Even when developing a cocktail, going through different iterations, he'd like to see bartenders adopt more rigorous note-taking. "A lot of people like science, they enjoy it but don't have training to differentiate between a result and an observation. The truth of it is that the practice of science is boring, whereas pseudo-science is sexy."

Good for business

His point is that rigorous scientific practice will make for more consistent drinks and the ability of different staff to repeat formulae. "When you can reproduce a cocktail that tastes the same you allow people to make an informed choice about their preference. If you can't get your bar staff to make the same drink twice, customers probably won't order it again, and that's bad for business." For this reason batching and kegging cocktails get the O'Neil seal of approval.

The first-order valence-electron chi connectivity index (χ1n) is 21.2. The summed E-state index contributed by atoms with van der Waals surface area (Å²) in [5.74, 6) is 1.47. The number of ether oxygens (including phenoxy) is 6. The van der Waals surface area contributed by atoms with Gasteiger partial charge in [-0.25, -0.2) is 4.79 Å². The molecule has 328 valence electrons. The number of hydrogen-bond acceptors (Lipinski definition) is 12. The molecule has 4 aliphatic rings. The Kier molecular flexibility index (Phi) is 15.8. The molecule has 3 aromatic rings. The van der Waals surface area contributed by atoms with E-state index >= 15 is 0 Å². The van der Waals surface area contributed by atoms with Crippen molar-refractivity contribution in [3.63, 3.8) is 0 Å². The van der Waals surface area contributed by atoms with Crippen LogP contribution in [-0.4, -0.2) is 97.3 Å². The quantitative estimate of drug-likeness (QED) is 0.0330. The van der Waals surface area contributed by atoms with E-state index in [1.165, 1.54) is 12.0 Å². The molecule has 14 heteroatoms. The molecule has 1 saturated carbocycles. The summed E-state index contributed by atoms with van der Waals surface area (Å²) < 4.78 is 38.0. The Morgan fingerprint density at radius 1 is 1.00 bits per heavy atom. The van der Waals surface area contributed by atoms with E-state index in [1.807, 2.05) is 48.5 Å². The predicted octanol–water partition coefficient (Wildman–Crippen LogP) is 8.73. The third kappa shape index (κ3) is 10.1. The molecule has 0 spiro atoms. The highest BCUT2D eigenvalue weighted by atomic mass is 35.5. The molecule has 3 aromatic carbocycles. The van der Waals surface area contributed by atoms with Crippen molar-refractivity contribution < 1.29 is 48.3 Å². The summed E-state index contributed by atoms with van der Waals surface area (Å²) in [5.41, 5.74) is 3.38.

The bottom line is that without properly documenting their experiments and research, Darcy suggests bartenders are holding back wider advancement of the craft and, crucially, delaying a wider recognition of the industry as professional. "Cooking has had science for ages, but with bartending we are behind the curve. Drinks science traditionally lies with distillers but not bartenders: I'm not here to teach chemistry, but to give people tools, advise them with my experience and to encourage more thought. That looks more professional and that's good for business."

Despite wanting to see more scientific practice in bars, he's got a cautionary word about actively promoting any scientific methods to drinkers. He nods to Tony Conigliaro, among the leading laboratory enthusiasts, whose ingredients may have been born in a test tube but there's no way of detecting that from his finished drinks.